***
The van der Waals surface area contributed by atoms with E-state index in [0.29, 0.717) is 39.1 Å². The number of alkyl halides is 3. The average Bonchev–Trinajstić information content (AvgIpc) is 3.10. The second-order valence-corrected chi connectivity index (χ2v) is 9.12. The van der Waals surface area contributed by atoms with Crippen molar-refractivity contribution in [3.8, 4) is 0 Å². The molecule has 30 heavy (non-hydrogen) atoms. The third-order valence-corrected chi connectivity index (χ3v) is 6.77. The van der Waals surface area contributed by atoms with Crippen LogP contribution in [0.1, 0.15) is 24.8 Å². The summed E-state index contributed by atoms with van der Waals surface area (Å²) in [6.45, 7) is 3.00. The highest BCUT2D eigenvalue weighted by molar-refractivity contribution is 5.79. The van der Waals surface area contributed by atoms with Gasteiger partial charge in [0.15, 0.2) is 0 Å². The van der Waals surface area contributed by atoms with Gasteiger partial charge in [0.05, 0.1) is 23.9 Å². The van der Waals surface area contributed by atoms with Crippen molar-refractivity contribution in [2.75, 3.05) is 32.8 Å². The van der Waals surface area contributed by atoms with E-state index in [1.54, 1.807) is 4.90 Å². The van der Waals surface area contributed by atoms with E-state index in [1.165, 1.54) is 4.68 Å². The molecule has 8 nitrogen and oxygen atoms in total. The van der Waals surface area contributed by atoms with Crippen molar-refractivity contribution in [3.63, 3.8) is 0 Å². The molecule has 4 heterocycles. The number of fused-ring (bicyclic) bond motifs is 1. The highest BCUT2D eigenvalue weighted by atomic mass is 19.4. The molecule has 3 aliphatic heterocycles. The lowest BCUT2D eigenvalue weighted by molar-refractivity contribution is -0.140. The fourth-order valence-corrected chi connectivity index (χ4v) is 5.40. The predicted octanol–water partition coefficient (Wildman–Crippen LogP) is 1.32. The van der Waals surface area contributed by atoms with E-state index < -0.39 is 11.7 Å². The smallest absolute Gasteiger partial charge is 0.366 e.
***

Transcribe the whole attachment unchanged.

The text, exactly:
The van der Waals surface area contributed by atoms with E-state index in [0.29, 0.717) is 39.1 Å². The number of alkyl halides is 3. The average Bonchev–Trinajstić information content (AvgIpc) is 3.10. The second-order valence-corrected chi connectivity index (χ2v) is 9.12. The van der Waals surface area contributed by atoms with Crippen molar-refractivity contribution in [3.8, 4) is 0 Å². The molecule has 30 heavy (non-hydrogen) atoms. The third-order valence-corrected chi connectivity index (χ3v) is 6.77. The van der Waals surface area contributed by atoms with Crippen LogP contribution in [0.1, 0.15) is 24.8 Å². The summed E-state index contributed by atoms with van der Waals surface area (Å²) in [6.45, 7) is 3.00. The highest BCUT2D eigenvalue weighted by molar-refractivity contribution is 5.79. The van der Waals surface area contributed by atoms with Gasteiger partial charge in [0.15, 0.2) is 0 Å². The van der Waals surface area contributed by atoms with Gasteiger partial charge in [0.05, 0.1) is 23.9 Å². The van der Waals surface area contributed by atoms with Crippen molar-refractivity contribution in [2.75, 3.05) is 32.8 Å². The van der Waals surface area contributed by atoms with E-state index in [1.54, 1.807) is 4.90 Å². The van der Waals surface area contributed by atoms with E-state index in [1.165, 1.54) is 4.68 Å². The molecule has 8 nitrogen and oxygen atoms in total. The van der Waals surface area contributed by atoms with Crippen molar-refractivity contribution in [3.63, 3.8) is 0 Å². The molecule has 4 heterocycles. The number of fused-ring (bicyclic) bond motifs is 1. The highest BCUT2D eigenvalue weighted by atomic mass is 19.4. The molecule has 3 aliphatic heterocycles. The lowest BCUT2D eigenvalue weighted by molar-refractivity contribution is -0.140. The fourth-order valence-corrected chi connectivity index (χ4v) is 5.40. The predicted octanol–water partition coefficient (Wildman–Crippen LogP) is 1.32. The van der Waals surface area contributed by atoms with E-state index < -0.39 is 11.7 Å². The smallest absolute Gasteiger partial charge is 0.366 e.